Zvezda Plot had me just a little worried with that highschool and bathhouse episode, but it really went above expectations and finished strongly. First things got serious with Zvezda being driven out of their home base once Tokyo takes over West Udogawa, and then eventually Kate gets back at Jimon in one of the best fight scenes of the season. There were giant monsters and robots! Gorou getting together with a hot chick! Roboko transforming into a cute girl! And Kate did a motherfucking back hip circle pinwheel.
Great as it was, in hindsight the ending did rely on quite a few plot twists that seemed to come out of nowhere—some even a bit deus ex machina-y. Such as Gorou being marked off as dead and coming back to life (though I’m glad he’s not dead,); Roboko turning out to be able to disguise herself as a human and faking her own death; Asuta’s father having some weird smoking superpower, though I like how that tied into the anti-smoking episode; and the way Kate’s superpowers grew during the climatic battle was awfully convenient. Though all that’s just a minor annoyance, really. In this case, If there’s a few plot holes for the sake of adding more style and excitement to make the finale more enjoyable, than I’m okay with that.
To be fair I’m not really giving Zvezda enough credit by calling episode 6, 7, and 9 “highschool” and “bathhouse” episodes, since they still contributed a lot to the overarching plot rather than act as pure filler episodes. The highschool episodes introduced colossal Kate and the Tokyo Defense Force, and the bathhouse episode confirmed that Zvezda actually does have quite a sizable number of henchmen and followers—though I think it might have been better to establish that sooner. Like I said in an earlier blog post, the only reason these episodes seem more generic is because we’re comparing them to the other, better episodes of Zvezda Plot, but on their own they’re still great. And setting aside some loose ends, this really is a solid series with how it builds up to the final three episodes.
Although this series it still good on it’s own, it’s obvious that it was meant to have a sequel—and not just because of the sequel hook at the end. Particularly because there’s a lot of loose ends, and plenty of things about the plot that could be expanded on. Such as, what exactly was the Udo civilization and how did it fall? What’s up with Kate being immortal, and why did she become a giant monster back in episode 7? Just how big is Zvezda as an organization? What was up with Natasha and her parents? And so on and so on. I don’t really mind having all these loose ends too much though, since the writers probably do have the intent of explaining it all later. The only problem is that it’s unlikely Zvezda will actually get a sequel. The BDs are selling rather poorly, and it’s sunken pretty low from it’s initial place on top of pre-order sales. I guess in the end loli Hitler wasn’t able to conquer people’s wallets; quite a shame, really.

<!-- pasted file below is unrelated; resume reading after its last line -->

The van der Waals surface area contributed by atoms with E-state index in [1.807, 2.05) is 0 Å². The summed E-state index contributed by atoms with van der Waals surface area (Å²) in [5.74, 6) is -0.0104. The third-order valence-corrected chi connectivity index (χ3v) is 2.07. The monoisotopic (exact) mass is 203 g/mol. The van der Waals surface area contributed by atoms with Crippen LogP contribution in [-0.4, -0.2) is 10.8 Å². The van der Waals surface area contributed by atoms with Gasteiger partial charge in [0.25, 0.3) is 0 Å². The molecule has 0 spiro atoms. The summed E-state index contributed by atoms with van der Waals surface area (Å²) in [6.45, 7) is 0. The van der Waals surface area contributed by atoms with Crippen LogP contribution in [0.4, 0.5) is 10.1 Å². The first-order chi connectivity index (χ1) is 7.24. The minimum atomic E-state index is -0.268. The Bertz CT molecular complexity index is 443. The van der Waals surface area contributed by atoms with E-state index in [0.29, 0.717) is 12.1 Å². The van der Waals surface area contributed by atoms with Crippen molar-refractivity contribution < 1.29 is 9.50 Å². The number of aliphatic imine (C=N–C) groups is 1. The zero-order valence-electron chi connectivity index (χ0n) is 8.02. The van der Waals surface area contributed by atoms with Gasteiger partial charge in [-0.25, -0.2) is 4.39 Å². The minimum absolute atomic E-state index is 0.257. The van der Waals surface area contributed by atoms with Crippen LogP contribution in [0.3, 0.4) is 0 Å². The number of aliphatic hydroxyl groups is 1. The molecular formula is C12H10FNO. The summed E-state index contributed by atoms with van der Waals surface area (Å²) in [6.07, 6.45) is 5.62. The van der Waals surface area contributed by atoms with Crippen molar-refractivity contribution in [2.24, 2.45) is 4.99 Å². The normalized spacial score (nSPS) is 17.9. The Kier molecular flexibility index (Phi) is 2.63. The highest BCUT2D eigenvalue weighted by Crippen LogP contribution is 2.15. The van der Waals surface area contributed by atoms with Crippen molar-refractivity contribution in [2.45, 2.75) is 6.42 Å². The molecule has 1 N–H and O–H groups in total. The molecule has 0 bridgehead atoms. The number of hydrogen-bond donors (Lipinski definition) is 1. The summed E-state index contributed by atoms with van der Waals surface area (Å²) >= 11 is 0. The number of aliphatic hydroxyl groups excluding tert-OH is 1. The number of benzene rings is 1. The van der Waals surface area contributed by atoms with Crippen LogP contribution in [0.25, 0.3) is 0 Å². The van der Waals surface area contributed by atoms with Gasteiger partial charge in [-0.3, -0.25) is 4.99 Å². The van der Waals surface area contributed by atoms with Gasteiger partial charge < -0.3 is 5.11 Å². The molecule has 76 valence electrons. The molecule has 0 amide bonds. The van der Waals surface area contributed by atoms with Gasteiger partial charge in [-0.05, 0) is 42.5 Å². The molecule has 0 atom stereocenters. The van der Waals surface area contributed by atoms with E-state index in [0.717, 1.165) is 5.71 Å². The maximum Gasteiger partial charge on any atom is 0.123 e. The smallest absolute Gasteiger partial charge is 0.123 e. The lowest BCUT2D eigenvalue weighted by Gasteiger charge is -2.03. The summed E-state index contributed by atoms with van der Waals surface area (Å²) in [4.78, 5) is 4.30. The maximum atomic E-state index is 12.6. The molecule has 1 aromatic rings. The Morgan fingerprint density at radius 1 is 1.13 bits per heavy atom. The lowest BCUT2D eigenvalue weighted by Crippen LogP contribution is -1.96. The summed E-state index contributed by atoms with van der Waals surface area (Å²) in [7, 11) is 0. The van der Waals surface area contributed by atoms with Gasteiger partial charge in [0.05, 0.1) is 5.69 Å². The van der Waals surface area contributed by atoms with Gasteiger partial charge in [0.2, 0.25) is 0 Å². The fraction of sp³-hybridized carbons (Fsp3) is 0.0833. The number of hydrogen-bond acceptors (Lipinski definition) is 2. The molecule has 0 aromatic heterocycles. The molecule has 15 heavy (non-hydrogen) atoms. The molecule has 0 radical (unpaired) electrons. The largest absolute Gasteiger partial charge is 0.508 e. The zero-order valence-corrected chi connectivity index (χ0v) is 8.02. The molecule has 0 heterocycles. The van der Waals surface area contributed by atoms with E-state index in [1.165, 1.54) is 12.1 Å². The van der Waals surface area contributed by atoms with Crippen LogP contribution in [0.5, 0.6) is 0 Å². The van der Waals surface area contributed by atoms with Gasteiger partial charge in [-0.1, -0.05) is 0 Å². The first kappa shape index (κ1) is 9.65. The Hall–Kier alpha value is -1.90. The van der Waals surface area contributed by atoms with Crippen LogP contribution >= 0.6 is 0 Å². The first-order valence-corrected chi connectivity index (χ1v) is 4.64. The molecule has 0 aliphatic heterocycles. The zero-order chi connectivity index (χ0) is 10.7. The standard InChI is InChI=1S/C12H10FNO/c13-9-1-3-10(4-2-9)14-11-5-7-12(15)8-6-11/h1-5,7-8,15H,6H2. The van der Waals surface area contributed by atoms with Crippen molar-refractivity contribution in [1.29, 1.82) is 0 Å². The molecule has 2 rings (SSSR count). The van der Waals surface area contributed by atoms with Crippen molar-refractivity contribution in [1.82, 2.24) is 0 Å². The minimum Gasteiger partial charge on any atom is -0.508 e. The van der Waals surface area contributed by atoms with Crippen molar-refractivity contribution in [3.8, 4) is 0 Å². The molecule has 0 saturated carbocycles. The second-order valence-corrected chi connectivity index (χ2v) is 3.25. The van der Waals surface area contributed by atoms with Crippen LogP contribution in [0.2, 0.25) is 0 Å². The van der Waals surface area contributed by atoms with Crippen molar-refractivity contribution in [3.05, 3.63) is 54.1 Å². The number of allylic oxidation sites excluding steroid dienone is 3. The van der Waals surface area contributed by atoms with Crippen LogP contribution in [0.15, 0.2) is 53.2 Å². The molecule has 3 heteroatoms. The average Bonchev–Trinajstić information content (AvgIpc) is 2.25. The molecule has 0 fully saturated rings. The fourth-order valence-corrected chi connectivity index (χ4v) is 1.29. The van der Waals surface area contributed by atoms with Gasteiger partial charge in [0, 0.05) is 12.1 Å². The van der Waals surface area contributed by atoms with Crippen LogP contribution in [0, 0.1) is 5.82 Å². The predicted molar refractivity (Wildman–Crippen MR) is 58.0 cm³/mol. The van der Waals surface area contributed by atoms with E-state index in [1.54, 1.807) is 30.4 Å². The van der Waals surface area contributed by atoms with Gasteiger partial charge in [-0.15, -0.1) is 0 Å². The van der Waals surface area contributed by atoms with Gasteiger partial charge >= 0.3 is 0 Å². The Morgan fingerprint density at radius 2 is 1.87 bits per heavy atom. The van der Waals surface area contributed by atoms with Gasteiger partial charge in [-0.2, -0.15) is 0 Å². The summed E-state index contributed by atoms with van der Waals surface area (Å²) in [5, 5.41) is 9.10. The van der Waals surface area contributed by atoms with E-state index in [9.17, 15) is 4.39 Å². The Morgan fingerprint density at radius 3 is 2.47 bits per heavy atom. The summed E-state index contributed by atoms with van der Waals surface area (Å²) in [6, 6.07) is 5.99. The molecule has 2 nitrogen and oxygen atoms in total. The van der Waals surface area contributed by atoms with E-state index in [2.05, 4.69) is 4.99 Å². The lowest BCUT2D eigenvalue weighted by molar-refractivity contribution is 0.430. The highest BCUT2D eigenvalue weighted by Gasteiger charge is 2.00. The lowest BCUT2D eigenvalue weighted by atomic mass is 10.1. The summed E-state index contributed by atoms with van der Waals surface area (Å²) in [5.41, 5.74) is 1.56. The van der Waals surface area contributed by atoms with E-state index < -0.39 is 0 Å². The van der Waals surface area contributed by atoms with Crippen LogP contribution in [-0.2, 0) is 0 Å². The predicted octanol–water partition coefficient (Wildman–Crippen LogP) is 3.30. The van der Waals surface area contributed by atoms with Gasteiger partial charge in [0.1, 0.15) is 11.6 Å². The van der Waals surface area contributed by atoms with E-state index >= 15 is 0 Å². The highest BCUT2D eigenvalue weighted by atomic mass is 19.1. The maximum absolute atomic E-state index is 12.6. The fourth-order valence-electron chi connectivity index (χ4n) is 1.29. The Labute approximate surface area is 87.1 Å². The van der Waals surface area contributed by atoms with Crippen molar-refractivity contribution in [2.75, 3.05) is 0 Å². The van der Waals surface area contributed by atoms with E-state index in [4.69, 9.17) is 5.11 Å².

It also might have been nice if the show explained the situation with the Japanese civil war sooner. All this time we’ve known that West Udogawa and the rest of Japan was under marshal law, yet it isn’t until episode 10 that it’s explained why that is; incorrectly giving me the impression that it might be because of Zvezda. Also might have been good to know that West Udogawa was a neutral party to the war since again, it gives the impression that West Udogawa was white on Jimon’s map because of Zvezda. Maybe the creators just didn’t want that to distract us from all the more light-hearted atmosphere of previous episodes, but still.
Concerning the show’s themes on world domination, there’s not too much to discuss that I haven’t already covered in my blog post on episode 1. Jimon practically repeats what I said in that blog post too: “The world is a crazy and fickle place. It’s a waste of time to try and conquer it. World conquest is a dream that ends before it can begin. A mere illusion.” After that though, Kate exclaims “Ideals exist so long as there are those who seek them! […] Once you’ve abandoned your ideals, you can no longer reach anyone’s heart!” This is true, albeit rather optimistic. If you want to strive for change or a better world, you have to fight for something and uphold some sort of ideal. You can’t really be “for the people” when you’ve stopped caring even about your own ideals and policies; at that point you just become a power-hungry asshole. That’s pretty much what Jimon exemplifies: the typical, bad politician who only uses politics as a means to acquire wealth and power, which is one of the worse qualities a leader can have.
Also interestingly enough, Kate says “I will do it! I will go to meet every person on this planet! No matter their age or gender! In order to conquer them! I cannot conquer the world without meeting them!” This actually makes sense, at least theoretically. In order to conquer the world and keep it under you’re control, you’d either have to use Orwellian means of human subjugation, or make everyone love you as a great leader. Since Kate is all the values of family, she obviously doesn’t want to use pain or mind control to accomplish her goals. And so how would she get everyone to love her? Well, logically they’d all be more open to seeing the world her way if she meets everyone in person and befriend them. With seven billion people on the planet though, most people would die before Kate would get around to seeing them, but hey, as long as she’s immortal she can at least try.
World Conquest Zvezda Plot had some problems, but overall it was one of my favorite shows of the season alongside Samurai Flamenco and Kill la Kill. I can only hope it gets a sequel, unlikely as it seems, although it works fine as a standalone work.